Ministers and Stewards | The Institute for Creation Research
 
Ministers and Stewards
 

Worth noting in this challenging passage are the specific word choices. "Minister" is the translators' choice for huperetes, most frequently applied to "officers" of various authorities (John 7:45-46). "Steward" is the somewhat more familiar term, oikonomos, the "house-law" for any enterprise that is large enough to require "officers." The first term denotes authority under higher authority, the second authority exercised within legal boundaries (Acts 5:22,26 and Luke 16:1).

These descriptive titles are certainly applicable to Christian leaders (Paul is applying it to himself in the above context), but they are also standards which all followers of Jesus Christ should emulate. All of us are of the "household of God" (Ephesians 2:19), and "every man" (I Peter 4:10) is to serve each other as "stewards" of God's grace. We serve "under" God's authority, exercising a great responsibility "within" the "law" of God's Word.

The Mysteries of God

The limitation and exercise of authority demanded of the Corinthians was to "minister" and "steward" the "mysteries" (plural) of God. Since the Lord's Kingdom, especially in these latter days, has grown so huge, a unique challenge for each Christian is to select where he or she will serve and give their talents, spiritual gifts, and resources. Certainly one of the criteria by which such a choice is to be made must involve the degree to which the organization is instructing and clarifying the "mysteries of God."

Readers of Acts & Facts are well aware of ICR's emphasis on the creation account and the accuracy of the Biblical record. One "mystery" we are "stewarding" is the nature of the Tri-une Godhead (Colossians 2:2) which displays the character of God (Romans 1:20). We encourage your participation with us because of the unique requirements in our secular and scientific culture that necessitates a concentration of specially trained "stewards" who can refute the designs of the many who deny the mysteries of God.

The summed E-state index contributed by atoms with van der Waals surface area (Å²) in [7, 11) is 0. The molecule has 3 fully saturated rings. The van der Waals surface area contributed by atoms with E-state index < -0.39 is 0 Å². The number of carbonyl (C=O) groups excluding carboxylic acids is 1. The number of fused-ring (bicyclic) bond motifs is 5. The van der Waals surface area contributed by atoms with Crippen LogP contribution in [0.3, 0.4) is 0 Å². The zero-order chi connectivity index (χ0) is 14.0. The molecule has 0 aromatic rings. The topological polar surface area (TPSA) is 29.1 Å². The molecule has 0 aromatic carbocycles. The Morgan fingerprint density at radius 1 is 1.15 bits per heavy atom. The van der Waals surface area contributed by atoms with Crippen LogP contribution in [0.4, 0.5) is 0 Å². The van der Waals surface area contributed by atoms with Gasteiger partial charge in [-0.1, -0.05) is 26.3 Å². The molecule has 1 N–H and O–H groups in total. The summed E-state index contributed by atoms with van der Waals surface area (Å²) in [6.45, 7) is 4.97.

Cite this article: Henry M. Morris III, D.Min. 2003. Ministers and Stewards. Acts & Facts. 32 (1).

The Latest
NEWS
Fossil Chromatin Looks Young
What are the odds that a buried animal would still have intact DNA after 125 million years? Researchers publishing in the journal Communications Biology...

NEWS
Inside October 2021 Acts & Facts
How is the Lord’s handiwork on display at John Pennekamp Coral Reef State Park? Does the universe look old? What can we learn about science and...

NEWS
Two-Volume Series: Restoring the Truth about Origins
The subject of origins continues to attract interest from the public and the scientific establishment. Understanding our origins informs us of who we are...

ACTS & FACTS
Creation Kids: Floods Form Fossils Fast
Christy Hardy and Susan Windsor* You’re never too young to be a creation scientist! Kids, discover fun facts about God’s creation with...

ACTS & FACTS
A Battle for Hearts
Since the ICR Discovery Center for Science & Earth History opened in fall of 2019, tens of thousands of people have walked through our doors. They...

APOLOGETICS
Eating Bugs Isn't Always So Simple
The Lord Jesus Christ deserves glory for why He made Earth’s diverse creatures, and He also deserves glory for the complicated details of how...

ACTS & FACTS
Does the Universe Look Old?
Since distant galaxies are billions of light-years away, some understandably assume that distant starlight must have taken billions of years to reach...

ACTS & FACTS
Hawaii Behind the Scenes
ICR Research Scientist Dr. Brian Thomas and ICR Video Producer Clint Loveness, with help from friends and family, recently shot footage in Maui, Hawaii,...

ACTS & FACTS
Mutation, Design, and Faith
Any alteration in a cell’s DNA sequence is a mutation. These changes can come from copying errors, exposure to chemicals or radiation, or from...

ACTS & FACTS
Another Function of 'Junk DNA' Discovered
For decades, evolutionists suggested that huge sections of our genome (about half) did not actively code for the production of proteins or polypeptides—and...